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be for fetting afide all felfish refpects, purely out of humanity and charity, and a generous compaffion, we fhould be ready, as we have opportunity, to do good to all that ftand in need of our kindness and help.
So that a difpofition to do good is the best and happieft temper of mind, because it is the nearest refemblance of the divine nature, which is perfectly happy : it is a grateful acknowledgment of our obligations to God, and all that we can render to him for his benefits; it is an argument of great wifdom and confideration; it gives eafe and fatisfaction to our minds: and the reflection upon any good that we have done, is certainly the greatest contentment and pleasure in the world, and a felicity much beyond that of the greatest fortune of this world: whereas the fpirit contrary to this, is always uneafy to itfelf; the envious and malicious, the hard-hearted and ill-natured man, carries his own torment and hell about him, his mind is full of tumultuous agitations and unquiet thoughts: but, were our nature rectified, and brought back to its primitive frame and temper, we fhould take no fuch pleasure in any thing as in acts of kindness and compaffion, which are fo fuitable and agreeable to our nature, that they are peculiarly called humanity, as if without this temper we were not truly men, but fomething elfe difguifed under a human fhape.
II. To give, is an argument of a more happy state and condition, than to receive. To receive from others is an argument of indigency, and plainly fhews that we are in want and neceflity; either that we ftand in need of fomething, or that we think we do; and either of thefe conditions is far from perfect happiness: but to give is an argument of fulness and fufficiency, that we have more than is neceffary for ourselves and fomething to spare.
To receive kindness from others, fuppofeth we ftand in need of it; and to stand in need of it, is to be in a ftate of being obliged and indebted. Obligation is a dear thing, and a real debt which lies heavy and uneafy upon a grateful mind: fo much obligation as any man hath to another, so much he hath loft of his own liberty and freedom; for it gives him that hath obliged
us, a fuperiority and advantage over us. And what Solomon fays of the borrower, that he is a fervant to the lender, is in proportion true in this cafe, that the receiver is a fervant to the giver.
But to be able to benefit others, is a condition of freedom and fuperiority, and is fo far from impairing our liberty, that it fhews our power and the happiness which we confer upon others, by doing them good, is not only a conteniment to ourfelves, but we do in fome fort enjoy the happinefs we give, in being confcious to ourfelves that we are the authors of it. And could we but once come to this excellent temper, to delight in the good that others enjoy, as if it were our own, (and it is our own, if we be the inftruments of it, and take pleasure in it ;) I fay, could we but once come to this temper, we need not envy the wealth and fplendor of the most profperous upon earth; for upon thefe terms the happiness of the whole world would in fome fort be ours, and we should have a fhare in the pleasure and satisfaction of all that good which happens to any man any way, especially by our means..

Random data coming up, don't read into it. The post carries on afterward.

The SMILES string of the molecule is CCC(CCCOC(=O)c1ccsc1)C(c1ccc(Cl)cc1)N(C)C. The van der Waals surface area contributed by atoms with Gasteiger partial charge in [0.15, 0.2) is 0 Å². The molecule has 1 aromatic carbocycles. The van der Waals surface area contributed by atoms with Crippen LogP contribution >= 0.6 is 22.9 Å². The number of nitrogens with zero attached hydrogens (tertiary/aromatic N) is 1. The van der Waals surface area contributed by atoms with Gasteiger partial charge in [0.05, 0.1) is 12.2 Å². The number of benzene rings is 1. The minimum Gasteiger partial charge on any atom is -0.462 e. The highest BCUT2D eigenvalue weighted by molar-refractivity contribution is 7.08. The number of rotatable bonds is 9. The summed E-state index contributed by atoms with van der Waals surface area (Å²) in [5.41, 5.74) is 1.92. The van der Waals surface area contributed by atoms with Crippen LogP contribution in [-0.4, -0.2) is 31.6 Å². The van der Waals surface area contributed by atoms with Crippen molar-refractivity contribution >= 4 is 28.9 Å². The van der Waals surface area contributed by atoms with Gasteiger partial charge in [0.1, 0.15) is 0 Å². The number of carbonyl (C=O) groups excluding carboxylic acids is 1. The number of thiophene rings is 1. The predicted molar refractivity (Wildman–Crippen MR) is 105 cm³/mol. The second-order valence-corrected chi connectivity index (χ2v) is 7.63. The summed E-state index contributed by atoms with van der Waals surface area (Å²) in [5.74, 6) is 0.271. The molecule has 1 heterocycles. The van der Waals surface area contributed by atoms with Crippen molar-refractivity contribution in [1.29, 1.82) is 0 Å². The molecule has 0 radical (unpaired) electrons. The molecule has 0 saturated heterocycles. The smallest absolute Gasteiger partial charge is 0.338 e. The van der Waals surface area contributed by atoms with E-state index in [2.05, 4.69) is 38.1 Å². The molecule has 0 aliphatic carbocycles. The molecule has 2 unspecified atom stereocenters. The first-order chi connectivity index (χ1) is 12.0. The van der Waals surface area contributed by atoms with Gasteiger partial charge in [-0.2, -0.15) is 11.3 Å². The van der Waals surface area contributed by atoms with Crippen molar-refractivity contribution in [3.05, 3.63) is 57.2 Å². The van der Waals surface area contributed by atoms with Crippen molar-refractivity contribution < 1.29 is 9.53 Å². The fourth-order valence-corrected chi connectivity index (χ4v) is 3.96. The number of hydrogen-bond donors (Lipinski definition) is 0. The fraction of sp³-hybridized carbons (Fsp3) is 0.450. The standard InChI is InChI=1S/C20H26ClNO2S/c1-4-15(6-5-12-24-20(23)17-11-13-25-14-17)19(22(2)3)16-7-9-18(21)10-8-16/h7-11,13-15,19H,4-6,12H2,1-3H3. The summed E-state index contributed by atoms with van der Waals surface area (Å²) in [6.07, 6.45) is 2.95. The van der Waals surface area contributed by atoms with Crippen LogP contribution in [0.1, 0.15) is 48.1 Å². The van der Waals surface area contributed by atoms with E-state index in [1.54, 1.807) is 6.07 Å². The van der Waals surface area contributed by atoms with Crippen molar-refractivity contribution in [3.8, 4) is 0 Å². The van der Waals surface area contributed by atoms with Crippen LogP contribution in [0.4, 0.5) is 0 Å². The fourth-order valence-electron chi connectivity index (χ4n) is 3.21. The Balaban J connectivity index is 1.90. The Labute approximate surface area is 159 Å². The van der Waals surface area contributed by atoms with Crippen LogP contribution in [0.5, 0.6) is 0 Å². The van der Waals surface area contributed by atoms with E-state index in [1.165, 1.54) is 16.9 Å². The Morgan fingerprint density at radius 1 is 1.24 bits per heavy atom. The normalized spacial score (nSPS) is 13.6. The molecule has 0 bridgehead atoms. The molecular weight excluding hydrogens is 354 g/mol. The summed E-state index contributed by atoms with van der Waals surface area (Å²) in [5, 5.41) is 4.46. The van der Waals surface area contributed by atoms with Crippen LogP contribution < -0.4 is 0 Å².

To depend upon another, and to receive from him,. and to be beholden to him, is the neceffary imperfection of creatures: but to confer benefits upon others, is to refemble God, and to approach towards divinity.. Ariftotle could fay, that by narrownefs and felfishnets, by envy and ill-will, men degenerate into beafts, and become wolves and tygers to one another; but by goodnefs and kindness, by mutual compaflion and helpfulnefs, men become gods to one another. To be a benefactor, is to be as like God as it is poffible for men to be; and the more any one partakes of this divine quality and difpofition, the liker and nearer he is to God,. who is good to all, and whofe tender mercies are over all
The bleffed angels, who behold the face of God continually, are, as it were, perfectly transformed into the image of the divine goodness, and therefore the work which with fo much chearfulness and vigour they employ themselves in, is to be miniftring fpirits for the good of the elect, to bring men to goodnels, and to encourage, and allift, and comfort them in well-doing,La 3
And our bleffed Lord, when he was upon earth, did in nothing fhew himself more like the Son of God, than in going about doing good. And the wonderful works which he did, gave teftimony of his divinity, not fo much as they were acts of power as of goodnefs, and wrought for the benefit and advantage of men. And the true advantage of greatnefs, and wealth, and power, does not confift in this, that it fets men above others, but that it puts them in a capacity of doing more good than others. Men are apt to call them their betters, who are higher and richer than themfelves; but in a true and just esteem of things, they only are our betters who do more good than we. From the meanest creature below us, up to God himself, they are the beft and happiest and most perfect beings, who are most useful and beneficial to others, who have the most power and the ftrongest inclinations to do good.